Ninety per cent of climbers reach Everest base camp. Only the strong and the skilled make it to the summit of the world’s highest mountain. But even Everest base camp is almost as high as Mount Kilimanjaro. It is a four-day descent from there. Context matters.
Lionel Messi is on the descent himself. At 33, his very best years are behind him. That lightning turn of pace is gone and while his ball manipulation remains unsurpassed, time is one opponent he can never beat. Another Champions League season has now slipped by.
Just for a moment in Paris on Wednesday evening, there was a flicker of hope that the old magician might conjure up one more remontada for the road. A fierce shot from distance pulled one goal back. A penalty award soon after offered the chance of a second.
But that spot-kick was saved and with three goals still needed to have any hope of keeping Barcelona in a competition that Messi has won four times, they could not score one. Kylian Mbappe goes through. Messi joins Cristiano Ronaldo on the outside looking in.
It feels like a neat transfer of power on a night when Mbappe broke Messi’s record as the youngest player to score 25 Champions League goals. Erling Haaland had become the fastest to reach 20 of them as Ronaldo’s exited with Juventus. Power shift confirmed.
There is little point arguing that either are what they were. But how right is it to rush to crown new kings when the old ones are still alive and kicking the ball like Messi did here?
Even aside from his wonderful goal, he was the game’s outstanding player against Paris Saint-Germain, having the most shots on target, making the most passes in the opposition half, creating the most chances, completing the most crosses and the most dribbles.
There was the delightful moment when he left two markers on the deck with the merest hint of a dropped shoulder. Moments later he was nudging the ball in behind the PSG defence only for Ousmane Dembele to waste yet another opportunity to score.
Barcelona were better than they have been for some time but the team’s limitations were obvious. Messi can no longer count on Xavi, Andres Iniesta and Dani Alves for company. The club is in transition on and off the pitch and their captain is suffering as a result.
Messi’s game has changed too. The scamp who pressed with a passion, Pep Guardiola’s best defender, is gone. Energy conservation is the theme now, a man who appears to have reasoned that 60 games a year played at his pace is better than far fewer at full tilt.
But while Mbappe and Haaland deserve their praise and are worth being excited about, there is a danger that in acknowledging Messi’s decline, we risk judging him not against those who have come to claim his crown but against the player he once was.
Nobody, not even Messi, can compete with that.
There will be no repeat of 2012, when he scored a freakish 91 goals for club and country in the calendar year. But consider that while Mbappe has 10 so far in 2021 and Haaland is ahead of him on 14, Messi, the fading force, has found the net on 15 occasions himself.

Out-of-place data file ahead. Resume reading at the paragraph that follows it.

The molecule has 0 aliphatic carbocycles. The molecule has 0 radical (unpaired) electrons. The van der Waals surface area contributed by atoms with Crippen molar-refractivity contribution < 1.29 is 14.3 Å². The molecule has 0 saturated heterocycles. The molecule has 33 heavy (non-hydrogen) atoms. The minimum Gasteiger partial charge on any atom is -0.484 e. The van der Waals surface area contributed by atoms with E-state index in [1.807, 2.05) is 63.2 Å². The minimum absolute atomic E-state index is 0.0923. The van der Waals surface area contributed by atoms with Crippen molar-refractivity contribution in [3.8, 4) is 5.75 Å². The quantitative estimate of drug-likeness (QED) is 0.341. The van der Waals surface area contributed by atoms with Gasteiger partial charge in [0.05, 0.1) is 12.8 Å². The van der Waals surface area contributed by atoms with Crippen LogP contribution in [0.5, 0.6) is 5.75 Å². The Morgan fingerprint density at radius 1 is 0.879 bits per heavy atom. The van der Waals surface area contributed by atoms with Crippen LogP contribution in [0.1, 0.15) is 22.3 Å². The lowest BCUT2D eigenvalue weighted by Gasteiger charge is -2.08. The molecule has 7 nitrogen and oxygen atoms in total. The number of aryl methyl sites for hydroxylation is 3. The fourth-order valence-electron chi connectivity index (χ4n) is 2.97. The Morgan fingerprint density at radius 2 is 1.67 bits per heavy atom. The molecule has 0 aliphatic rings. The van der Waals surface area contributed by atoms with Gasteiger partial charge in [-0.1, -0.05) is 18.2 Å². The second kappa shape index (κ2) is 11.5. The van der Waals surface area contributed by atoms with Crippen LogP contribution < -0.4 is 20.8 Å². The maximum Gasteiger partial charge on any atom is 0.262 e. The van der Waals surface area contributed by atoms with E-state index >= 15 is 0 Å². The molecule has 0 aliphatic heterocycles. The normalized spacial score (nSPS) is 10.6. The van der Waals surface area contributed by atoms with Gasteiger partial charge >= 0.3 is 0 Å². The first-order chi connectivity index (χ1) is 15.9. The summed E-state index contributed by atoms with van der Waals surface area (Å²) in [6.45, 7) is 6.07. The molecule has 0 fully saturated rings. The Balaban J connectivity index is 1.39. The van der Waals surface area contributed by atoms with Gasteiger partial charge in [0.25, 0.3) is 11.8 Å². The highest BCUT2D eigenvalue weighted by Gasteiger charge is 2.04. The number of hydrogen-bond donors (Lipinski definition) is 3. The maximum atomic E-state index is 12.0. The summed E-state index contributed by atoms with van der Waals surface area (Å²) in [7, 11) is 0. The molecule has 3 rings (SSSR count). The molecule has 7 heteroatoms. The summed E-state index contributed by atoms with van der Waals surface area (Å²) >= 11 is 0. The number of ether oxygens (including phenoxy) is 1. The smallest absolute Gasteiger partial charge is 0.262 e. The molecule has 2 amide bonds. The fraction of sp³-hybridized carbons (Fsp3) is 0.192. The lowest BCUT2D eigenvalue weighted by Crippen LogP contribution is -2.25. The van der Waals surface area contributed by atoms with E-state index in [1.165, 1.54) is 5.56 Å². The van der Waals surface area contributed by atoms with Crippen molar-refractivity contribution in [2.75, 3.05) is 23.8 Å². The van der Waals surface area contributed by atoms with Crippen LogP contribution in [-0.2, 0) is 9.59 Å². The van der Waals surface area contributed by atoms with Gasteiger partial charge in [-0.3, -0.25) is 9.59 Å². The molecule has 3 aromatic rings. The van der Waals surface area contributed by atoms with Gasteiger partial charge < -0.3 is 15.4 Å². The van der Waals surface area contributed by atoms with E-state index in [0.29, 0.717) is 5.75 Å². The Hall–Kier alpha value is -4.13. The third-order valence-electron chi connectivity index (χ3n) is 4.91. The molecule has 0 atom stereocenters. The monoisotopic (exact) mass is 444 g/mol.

These bald statistics matter because they reveal a picture free from the narrative of a man usurped. Put simply, if anyone else were producing the numbers that Messi is currently producing there would be little talk of decline, only that this player might be – objectively – the outstanding performer in European football.
He is not only the top scorer in La Liga this season, he has created the most big chances for others too. Only the poor finishing of his team-mates stops him topping the assist charts – and there were plenty of examples of that for Barca in Paris – but he is still fourth.
This is what still sets Messi apart in the numbers. While Mbappe and Haaland are scoring slightly more goals per 90 minutes this season, there is more to his game. They are not creating as many chances combined or completing as many dribbles combined as he does.
The dribbles are not as eye-catching as before but there have still been 105 of them in La Liga, far more than anyone else. Messi is top for touches, passes, crosses and through-balls.
In the Champions League, the numbers are similar. Messi has scored five goals in the competition this season but also ranks second for chances created and second for dribbles completed. He continues to be three players rolled into one – scorer, creator, dribbler.
He is at his own personal summit no longer. But the level is still lofty.
It is natural to view Messi’s current level through the prism of what came before. The great soprano Maria Callas spent the second half of her career with fans lamenting her lost octave. Paul McCartney has sold 100 million records since the end of The Beatles.
There is a tale about Peter Cook, once voted by his fellow comedians as the greatest comic mind of them all, that illustrates the danger of comparison with one’s own earlier standards. It happened when he agreed to work with Chris Morris, the standout satirist of his day.
Morris “held out no great hope that he wouldn’t be a boozy old sack of lard with hair falling out and scarcely able to get a sentence out” – such was the reputation that preceded the ageing Cook. Amid hushed tones, folk spoke of lost talent, a gift long since squandered.
Instead, Cook “proceeded to skip about mentally with the agility of a grasshopper” as he improvised a series of “ridiculous scenes flipping back on themselves” to leave Morris stunned. “It was amazing,” said the much younger man. “Really quite extraordinary.”
Cook was not what he was. But he was still better than the rest.
Where is Messi on his own journey down from the top? Somewhere near Everest base camp, one suspects. Mount Kilimanjaro levels. In football terms, that four-day hike to the bottom could be many years away yet. Be sure to enjoy the player he still is until then.